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SUVA, Fiji Islands (February 7, 2002 – Radio Australia)---The Reserve Bank of Fiji's review of the country's economy in the fourth quarter of last year is a mixed bag of good and bad news.

Radio Australia correspondent Ofa Kaukimoce reports the details.

"While the September 11th terrorist attacks in the U.S. severely affected growth in trade with the U.S., Europe and Japan, local economic developments cushioned the negative impact of the attacks -- to ensure growth last year.

"Reserve Bank Governor Savenaca Narube sees a silver lining in the clouds of international trade and economic gloom, even though trade with Fiji's biggest trade partners -- Australia and New Zealand -- has also dropped. Narube sees hope in tourism, mining, timber production, fresh fish production, non-sugar agricultural produce, retail sales -- and more activity in building and construction.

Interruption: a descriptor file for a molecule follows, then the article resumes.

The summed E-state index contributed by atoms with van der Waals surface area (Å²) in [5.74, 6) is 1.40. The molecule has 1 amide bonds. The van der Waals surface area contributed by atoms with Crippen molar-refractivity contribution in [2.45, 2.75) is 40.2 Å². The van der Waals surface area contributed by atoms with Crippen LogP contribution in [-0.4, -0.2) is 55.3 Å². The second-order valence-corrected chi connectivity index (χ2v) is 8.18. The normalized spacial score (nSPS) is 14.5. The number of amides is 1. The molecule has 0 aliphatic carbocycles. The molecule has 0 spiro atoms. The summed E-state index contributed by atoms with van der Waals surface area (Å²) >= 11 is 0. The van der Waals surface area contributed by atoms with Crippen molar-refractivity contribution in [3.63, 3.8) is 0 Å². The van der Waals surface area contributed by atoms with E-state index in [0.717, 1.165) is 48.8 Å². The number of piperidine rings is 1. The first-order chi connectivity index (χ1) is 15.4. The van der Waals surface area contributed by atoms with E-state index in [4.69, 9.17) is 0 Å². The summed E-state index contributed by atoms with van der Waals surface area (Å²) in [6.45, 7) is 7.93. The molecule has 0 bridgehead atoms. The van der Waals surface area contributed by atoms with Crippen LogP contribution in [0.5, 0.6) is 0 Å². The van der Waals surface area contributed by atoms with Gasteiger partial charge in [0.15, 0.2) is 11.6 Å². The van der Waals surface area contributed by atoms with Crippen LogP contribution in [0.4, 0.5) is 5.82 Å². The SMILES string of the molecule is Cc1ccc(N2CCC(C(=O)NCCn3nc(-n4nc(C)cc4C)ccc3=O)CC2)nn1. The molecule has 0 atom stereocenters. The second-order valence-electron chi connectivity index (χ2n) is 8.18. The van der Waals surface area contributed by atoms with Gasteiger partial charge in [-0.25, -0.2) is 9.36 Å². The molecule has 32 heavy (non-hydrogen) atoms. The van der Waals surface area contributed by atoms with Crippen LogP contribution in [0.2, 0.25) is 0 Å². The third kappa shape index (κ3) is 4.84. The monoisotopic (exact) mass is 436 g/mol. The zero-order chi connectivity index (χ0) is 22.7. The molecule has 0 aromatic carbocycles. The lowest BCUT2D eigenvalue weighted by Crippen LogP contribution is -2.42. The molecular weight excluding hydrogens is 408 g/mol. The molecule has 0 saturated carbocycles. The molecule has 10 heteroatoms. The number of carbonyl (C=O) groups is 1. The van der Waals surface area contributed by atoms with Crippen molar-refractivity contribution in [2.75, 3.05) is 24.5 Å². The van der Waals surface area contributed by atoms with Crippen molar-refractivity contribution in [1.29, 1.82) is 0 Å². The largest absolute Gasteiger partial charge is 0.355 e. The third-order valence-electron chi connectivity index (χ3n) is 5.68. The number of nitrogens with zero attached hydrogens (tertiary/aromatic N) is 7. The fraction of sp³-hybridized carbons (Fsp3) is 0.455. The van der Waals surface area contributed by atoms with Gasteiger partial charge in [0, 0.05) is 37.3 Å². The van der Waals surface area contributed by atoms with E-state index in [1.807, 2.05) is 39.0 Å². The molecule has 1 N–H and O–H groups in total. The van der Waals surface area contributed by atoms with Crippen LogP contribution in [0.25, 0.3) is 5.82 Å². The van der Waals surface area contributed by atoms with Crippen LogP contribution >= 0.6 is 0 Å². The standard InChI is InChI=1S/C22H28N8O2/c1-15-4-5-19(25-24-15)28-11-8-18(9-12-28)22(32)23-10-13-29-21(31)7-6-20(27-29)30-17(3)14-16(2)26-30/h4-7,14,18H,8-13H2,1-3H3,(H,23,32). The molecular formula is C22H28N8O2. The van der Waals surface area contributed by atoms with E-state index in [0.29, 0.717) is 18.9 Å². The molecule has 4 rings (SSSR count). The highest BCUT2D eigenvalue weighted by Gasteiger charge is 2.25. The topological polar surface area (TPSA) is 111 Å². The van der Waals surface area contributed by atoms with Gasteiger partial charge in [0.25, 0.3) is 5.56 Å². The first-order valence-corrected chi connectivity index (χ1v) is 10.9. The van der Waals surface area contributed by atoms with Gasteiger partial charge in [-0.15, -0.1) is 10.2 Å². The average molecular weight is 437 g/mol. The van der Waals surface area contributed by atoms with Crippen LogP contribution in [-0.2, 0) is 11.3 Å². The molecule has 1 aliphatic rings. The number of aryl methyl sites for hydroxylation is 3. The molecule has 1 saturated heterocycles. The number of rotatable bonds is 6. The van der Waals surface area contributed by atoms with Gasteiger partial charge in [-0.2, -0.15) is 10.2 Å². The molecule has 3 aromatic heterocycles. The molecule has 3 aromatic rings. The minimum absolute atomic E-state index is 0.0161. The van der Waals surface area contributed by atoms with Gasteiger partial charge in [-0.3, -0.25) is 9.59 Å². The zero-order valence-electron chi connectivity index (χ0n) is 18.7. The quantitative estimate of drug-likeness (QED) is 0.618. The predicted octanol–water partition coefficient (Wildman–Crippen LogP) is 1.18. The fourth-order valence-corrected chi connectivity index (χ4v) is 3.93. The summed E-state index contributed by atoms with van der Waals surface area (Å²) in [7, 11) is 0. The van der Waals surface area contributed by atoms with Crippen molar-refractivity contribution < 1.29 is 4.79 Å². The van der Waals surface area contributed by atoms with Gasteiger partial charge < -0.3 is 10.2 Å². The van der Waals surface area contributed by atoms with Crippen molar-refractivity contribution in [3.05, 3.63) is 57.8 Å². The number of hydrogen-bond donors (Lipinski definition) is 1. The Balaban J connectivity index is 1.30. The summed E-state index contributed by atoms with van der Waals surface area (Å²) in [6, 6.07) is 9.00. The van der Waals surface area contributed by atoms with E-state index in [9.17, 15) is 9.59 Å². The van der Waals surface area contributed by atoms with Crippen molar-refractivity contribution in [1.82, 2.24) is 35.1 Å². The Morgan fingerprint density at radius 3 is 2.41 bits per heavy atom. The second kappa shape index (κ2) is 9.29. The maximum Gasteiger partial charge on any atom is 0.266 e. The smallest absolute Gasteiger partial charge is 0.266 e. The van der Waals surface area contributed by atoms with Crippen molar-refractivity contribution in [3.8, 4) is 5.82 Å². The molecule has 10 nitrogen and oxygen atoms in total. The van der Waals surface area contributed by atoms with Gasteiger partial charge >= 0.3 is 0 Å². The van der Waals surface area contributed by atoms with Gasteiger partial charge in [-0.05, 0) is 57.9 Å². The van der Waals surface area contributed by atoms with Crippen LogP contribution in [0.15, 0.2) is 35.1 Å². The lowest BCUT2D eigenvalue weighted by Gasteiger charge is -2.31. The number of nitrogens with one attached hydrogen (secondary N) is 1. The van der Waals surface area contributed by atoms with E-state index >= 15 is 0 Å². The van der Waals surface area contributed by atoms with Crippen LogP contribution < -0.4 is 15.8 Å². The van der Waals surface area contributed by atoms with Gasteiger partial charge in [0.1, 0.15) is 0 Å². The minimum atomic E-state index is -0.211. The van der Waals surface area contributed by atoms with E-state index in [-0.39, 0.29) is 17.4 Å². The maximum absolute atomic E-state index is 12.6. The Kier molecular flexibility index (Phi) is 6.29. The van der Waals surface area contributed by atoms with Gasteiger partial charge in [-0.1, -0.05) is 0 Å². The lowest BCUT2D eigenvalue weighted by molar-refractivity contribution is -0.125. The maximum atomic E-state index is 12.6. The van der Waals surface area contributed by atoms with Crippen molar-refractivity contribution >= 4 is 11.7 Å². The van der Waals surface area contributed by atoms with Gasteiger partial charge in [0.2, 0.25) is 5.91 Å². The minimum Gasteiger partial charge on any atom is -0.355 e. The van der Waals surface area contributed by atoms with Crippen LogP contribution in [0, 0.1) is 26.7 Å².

"The industries hardest hit and still down are sugar and garments.

"Narube says there's optimism in the labor market, although several garment factories were forced to close.

"However, he notes the continued increase in professional emigrant workers joining Fiji’s labor force.

"Various monetary policies aimed at encouraging demand, stimulating spending and helping economic recovery succeeded in fluffing up the cushion protecting Fiji against global negative trends.

"The Reserve Bank Governor also explains that strong fundamentals like a decline in inflation, healthy foreign reserves at 836 million dollars (US$ 366,711,400), which is equivalent to four point four months of imports, and a competitive exchange rate point to a healthy economy.

"Ofa Kaukimoce, Radio Australia, Suva."

For additional reports from Radio Australia, go to PACIFIC ISLANDS REPORT News/Information Links: Radio/TV News/Radio Australia.

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